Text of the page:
Non-sequiter nutrition V. The neglected fats

update: I learned a new trick.  If you haven’t been receiving the regular updates to which you subscribed, it’s probably due to spam filters.  Cure: find the update in your spam folder and reply to it.  You don’t have to write anything, but the mere act of replying somehow tells your spam filter that the email wasn’t spam.  It works for gmail, fwiw.

I [still] predict public approval of dietary fat will come along at a snail’s pace, and it won’t be a pan-approval of dietary fat at all.  Instead, it will be selective approval of individual fatty acids.  First, it was the medium chain fatty acids found in MCTs and coconut oil.  Then, it was the fish oil fatty acids eicosapentaenoic and docosahexaenoic acids (EPA and DHA, respectively).  Then, palmitoleic acid.  Corn and soybean oil, on the other hand, are being appropriately recognized as bad.  The utter hatred and fear of saturated fats is starting to wane, and we might even see a transition back to lard before I die (circa 2113).  But today’s post is on another topic: trans fats, oxidized fish oils, and dairy fat.

What happens when dietary fat is abused?

If it’s saturated fat, nothing.  Saturated fat can be stored indefinitely and is invulnerable to attacks which would destroy polyunsaturated fat.  Polyunsaturated oils, on the other hand, have a glass chin.  With a little exposure to heat, light, or oxygen, they turn into trans fats, hydroperoxides, and aldehydes (oh my!).  Imagine a piece of salmon that is a few days old or has been frozen and thawed one too many times… that horrific fishy odor is most likely a product of the very long chain polyunsaturated fish oil fatty acids.  Or imagine some crisp fast food French fries… every time a new batch of frozen fries go into the deep fryer, the trans fat content of the oil and fries goes up dramatically- trans fats don’t smell, but if they did it would probably smell like delicious. 

A report following-up on NY’s trans fat ban was published in JAMA.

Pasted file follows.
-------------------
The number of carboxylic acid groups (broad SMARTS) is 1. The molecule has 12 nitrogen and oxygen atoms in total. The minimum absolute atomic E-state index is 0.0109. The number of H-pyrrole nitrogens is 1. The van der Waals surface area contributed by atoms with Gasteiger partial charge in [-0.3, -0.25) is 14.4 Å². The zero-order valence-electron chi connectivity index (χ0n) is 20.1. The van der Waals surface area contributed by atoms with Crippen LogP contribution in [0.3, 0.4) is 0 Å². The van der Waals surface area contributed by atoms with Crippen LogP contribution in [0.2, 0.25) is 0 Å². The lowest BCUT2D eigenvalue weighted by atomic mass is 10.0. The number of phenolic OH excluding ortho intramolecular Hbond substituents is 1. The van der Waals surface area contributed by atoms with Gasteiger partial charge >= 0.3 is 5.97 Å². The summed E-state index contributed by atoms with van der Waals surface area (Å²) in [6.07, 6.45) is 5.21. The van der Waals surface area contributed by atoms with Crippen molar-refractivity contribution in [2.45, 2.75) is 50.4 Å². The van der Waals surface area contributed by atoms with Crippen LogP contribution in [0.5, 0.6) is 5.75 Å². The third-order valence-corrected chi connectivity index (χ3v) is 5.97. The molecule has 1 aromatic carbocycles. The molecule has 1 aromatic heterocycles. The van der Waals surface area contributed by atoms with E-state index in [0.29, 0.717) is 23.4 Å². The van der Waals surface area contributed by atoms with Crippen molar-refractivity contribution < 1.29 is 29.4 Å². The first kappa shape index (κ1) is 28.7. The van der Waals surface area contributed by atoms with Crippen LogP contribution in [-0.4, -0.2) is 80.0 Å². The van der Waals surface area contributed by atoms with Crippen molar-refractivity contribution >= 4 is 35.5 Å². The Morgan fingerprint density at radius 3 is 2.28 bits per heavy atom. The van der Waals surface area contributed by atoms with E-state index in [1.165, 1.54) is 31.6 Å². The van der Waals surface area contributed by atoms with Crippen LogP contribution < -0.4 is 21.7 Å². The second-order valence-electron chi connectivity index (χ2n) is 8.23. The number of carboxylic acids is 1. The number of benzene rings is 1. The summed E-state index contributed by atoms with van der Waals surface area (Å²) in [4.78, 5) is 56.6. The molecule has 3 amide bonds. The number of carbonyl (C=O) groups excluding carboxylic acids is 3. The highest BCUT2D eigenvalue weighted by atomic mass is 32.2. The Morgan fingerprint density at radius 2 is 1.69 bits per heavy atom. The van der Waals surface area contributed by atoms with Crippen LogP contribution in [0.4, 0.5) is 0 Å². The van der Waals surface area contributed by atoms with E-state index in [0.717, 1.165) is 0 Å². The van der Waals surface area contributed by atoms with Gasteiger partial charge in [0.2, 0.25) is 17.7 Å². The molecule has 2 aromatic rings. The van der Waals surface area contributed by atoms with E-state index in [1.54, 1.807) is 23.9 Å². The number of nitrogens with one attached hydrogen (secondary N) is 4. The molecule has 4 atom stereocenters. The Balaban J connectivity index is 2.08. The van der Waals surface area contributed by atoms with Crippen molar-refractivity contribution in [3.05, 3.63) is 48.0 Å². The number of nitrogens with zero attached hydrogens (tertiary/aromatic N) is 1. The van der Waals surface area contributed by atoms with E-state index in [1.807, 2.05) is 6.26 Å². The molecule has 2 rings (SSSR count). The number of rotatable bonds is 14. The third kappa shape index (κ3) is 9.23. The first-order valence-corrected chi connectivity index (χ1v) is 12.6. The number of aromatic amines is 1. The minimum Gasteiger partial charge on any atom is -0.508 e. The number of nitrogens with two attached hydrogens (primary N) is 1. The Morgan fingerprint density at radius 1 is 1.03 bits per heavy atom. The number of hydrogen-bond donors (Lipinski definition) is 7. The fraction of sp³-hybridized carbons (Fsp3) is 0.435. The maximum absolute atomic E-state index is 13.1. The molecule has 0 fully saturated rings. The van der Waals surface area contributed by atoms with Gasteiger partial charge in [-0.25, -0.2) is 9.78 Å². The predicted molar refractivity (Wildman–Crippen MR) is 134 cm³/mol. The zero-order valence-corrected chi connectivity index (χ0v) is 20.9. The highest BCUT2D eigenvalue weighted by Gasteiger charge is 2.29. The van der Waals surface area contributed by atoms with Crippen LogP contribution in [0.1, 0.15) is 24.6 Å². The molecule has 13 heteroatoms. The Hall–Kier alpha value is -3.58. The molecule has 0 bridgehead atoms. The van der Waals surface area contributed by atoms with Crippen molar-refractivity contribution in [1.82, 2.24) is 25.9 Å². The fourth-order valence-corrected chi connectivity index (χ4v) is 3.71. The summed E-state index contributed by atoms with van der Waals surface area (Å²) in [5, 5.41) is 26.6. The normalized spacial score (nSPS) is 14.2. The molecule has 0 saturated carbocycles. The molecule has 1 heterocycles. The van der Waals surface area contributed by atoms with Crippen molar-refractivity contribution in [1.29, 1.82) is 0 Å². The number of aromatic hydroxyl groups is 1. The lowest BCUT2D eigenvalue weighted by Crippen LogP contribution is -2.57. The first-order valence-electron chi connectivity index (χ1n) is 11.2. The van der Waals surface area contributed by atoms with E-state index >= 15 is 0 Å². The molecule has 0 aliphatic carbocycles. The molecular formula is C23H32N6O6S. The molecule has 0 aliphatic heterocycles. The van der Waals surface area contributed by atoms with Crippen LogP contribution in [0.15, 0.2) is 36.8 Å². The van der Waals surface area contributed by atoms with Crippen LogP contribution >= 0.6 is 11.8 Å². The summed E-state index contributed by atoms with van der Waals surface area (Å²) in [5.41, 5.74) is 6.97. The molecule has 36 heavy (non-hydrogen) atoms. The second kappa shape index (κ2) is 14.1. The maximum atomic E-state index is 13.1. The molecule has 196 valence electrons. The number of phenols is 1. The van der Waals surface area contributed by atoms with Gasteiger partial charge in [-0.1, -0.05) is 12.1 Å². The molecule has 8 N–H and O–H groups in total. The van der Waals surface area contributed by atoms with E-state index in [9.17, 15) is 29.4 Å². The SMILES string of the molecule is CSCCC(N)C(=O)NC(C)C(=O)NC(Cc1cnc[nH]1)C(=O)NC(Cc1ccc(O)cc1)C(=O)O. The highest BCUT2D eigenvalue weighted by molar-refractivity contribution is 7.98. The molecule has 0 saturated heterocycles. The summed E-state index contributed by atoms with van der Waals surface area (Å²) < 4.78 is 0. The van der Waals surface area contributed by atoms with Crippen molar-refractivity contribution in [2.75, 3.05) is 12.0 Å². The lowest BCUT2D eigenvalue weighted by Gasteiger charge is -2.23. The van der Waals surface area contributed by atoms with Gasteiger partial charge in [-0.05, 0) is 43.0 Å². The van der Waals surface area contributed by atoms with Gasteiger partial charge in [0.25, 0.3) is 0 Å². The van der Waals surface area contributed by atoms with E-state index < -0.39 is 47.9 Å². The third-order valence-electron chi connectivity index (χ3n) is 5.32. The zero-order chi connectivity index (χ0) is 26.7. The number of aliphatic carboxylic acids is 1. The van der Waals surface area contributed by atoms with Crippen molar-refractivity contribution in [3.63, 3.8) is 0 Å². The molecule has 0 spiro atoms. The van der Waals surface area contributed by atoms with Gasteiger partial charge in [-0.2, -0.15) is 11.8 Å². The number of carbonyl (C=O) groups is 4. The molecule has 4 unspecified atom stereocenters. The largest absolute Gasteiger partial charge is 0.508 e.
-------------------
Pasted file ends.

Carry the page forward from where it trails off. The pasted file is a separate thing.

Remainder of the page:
Change in trans fatty acid content of fast-food purchases associated with New York City’s restaurant regulation (Angell et al., 2012)

I wouldn’t say “NYC’s trans fat ban made people healthier”    … but the media did.  Their threshold for “healthier” is considerably lower than reason should permit.  Other journalists went on to describe “Why NYC’s trans fat ban is good for the heart”   – an equally wild interpretation of the new study.

In brief, the study authors looked at thousands of fast food receipts and calculated the amount of trans fats per meal between 2007 and 2009.  Over the course of about 2 years, the amount of trans fats decreased from 3 to 0.5 grams.  But that in no way means people are eating fewer trans fats; indeed, they might be, this just isn’t how you prove it.  Why not?  Maybe a bunch of people trying to get healthier switched from fast food fries to salad, but also opted for what they thought would be other healthy choices like microwave popcorn or low fat muffins.  Both of these things would easily compensate for the 2.5 grams… and unfortunately, these choices are not unlikely for “a bunch of [misled] people trying to get healthier.”

Point #1.  I hate to nit-pick, but I also hate scare tactics.

The authors tried to impress upon us the grave importance of reducing trans fats by saying [sic]: “An increase of just 2% of total energy intake from trans fat increases the incidence of coronary heart disease by as much as 23%.”

Only 2% = a whopping 23%!

They make it sound like your risk of dying is increased just by walking past a restaurant that serves anything made with partially hydrogenated vegetable oil.  Here’s the thing about that “2%” – it’s about 300% higher than the average trans fat intake… in other words, it’s like quadrupling your trans fat intake; a whopping increase – so a whopping 23% increase in CHD is not so disproportionately high.  And the trans fats in question are present in junk food, baked goods, and empty calories.